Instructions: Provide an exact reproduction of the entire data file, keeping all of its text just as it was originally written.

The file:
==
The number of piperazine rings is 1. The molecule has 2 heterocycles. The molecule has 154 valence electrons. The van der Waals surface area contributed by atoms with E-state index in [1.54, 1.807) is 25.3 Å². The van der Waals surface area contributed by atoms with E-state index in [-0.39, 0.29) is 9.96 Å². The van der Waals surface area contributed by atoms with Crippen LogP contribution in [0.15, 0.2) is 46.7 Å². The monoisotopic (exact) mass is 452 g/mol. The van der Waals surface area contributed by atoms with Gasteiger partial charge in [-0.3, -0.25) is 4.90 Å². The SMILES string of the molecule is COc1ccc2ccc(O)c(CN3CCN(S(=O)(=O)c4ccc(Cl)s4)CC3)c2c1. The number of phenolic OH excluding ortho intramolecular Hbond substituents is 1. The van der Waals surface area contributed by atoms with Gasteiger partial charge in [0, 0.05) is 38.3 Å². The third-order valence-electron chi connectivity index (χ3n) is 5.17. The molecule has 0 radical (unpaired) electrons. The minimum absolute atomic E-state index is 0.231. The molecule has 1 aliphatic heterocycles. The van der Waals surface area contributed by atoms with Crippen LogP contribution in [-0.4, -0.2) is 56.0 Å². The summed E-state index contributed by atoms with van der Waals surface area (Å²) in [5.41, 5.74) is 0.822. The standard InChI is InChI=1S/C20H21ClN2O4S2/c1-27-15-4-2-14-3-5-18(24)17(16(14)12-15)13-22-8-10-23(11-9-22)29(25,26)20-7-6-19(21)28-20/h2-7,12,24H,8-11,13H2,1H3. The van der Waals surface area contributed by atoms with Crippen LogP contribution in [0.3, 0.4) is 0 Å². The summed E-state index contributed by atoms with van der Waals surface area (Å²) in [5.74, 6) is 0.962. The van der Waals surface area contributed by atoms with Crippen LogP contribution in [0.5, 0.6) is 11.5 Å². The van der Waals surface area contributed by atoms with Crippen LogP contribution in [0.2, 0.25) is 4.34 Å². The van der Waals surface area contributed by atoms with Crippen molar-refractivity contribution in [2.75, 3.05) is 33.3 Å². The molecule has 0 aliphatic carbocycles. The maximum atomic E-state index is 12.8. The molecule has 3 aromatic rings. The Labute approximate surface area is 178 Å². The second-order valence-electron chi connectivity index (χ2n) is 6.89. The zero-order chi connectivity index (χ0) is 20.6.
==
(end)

The number of piperazine rings is 1. The molecule has 2 heterocycles. The molecule has 154 valence electrons. The van der Waals surface area contributed by atoms with E-state index in [1.54, 1.807) is 25.3 Å². The van der Waals surface area contributed by atoms with E-state index in [-0.39, 0.29) is 9.96 Å². The van der Waals surface area contributed by atoms with Crippen LogP contribution in [0.15, 0.2) is 46.7 Å². The monoisotopic (exact) mass is 452 g/mol. The van der Waals surface area contributed by atoms with Gasteiger partial charge in [-0.3, -0.25) is 4.90 Å². The SMILES string of the molecule is COc1ccc2ccc(O)c(CN3CCN(S(=O)(=O)c4ccc(Cl)s4)CC3)c2c1. The number of phenolic OH excluding ortho intramolecular Hbond substituents is 1. The van der Waals surface area contributed by atoms with Gasteiger partial charge in [0, 0.05) is 38.3 Å². The third-order valence-electron chi connectivity index (χ3n) is 5.17. The molecule has 0 radical (unpaired) electrons. The minimum absolute atomic E-state index is 0.231. The molecule has 1 aliphatic heterocycles. The van der Waals surface area contributed by atoms with Crippen LogP contribution in [-0.4, -0.2) is 56.0 Å². The summed E-state index contributed by atoms with van der Waals surface area (Å²) in [5.41, 5.74) is 0.822. The standard InChI is InChI=1S/C20H21ClN2O4S2/c1-27-15-4-2-14-3-5-18(24)17(16(14)12-15)13-22-8-10-23(11-9-22)29(25,26)20-7-6-19(21)28-20/h2-7,12,24H,8-11,13H2,1H3. The van der Waals surface area contributed by atoms with Crippen LogP contribution in [0.3, 0.4) is 0 Å². The summed E-state index contributed by atoms with van der Waals surface area (Å²) in [5.74, 6) is 0.962. The van der Waals surface area contributed by atoms with Crippen LogP contribution in [0.5, 0.6) is 11.5 Å². The van der Waals surface area contributed by atoms with Crippen LogP contribution in [0.2, 0.25) is 4.34 Å². The van der Waals surface area contributed by atoms with Crippen molar-refractivity contribution in [2.75, 3.05) is 33.3 Å². The molecule has 0 aliphatic carbocycles. The maximum atomic E-state index is 12.8. The molecule has 3 aromatic rings. The Labute approximate surface area is 178 Å². The second-order valence-electron chi connectivity index (χ2n) is 6.89. The zero-order chi connectivity index (χ0) is 20.6.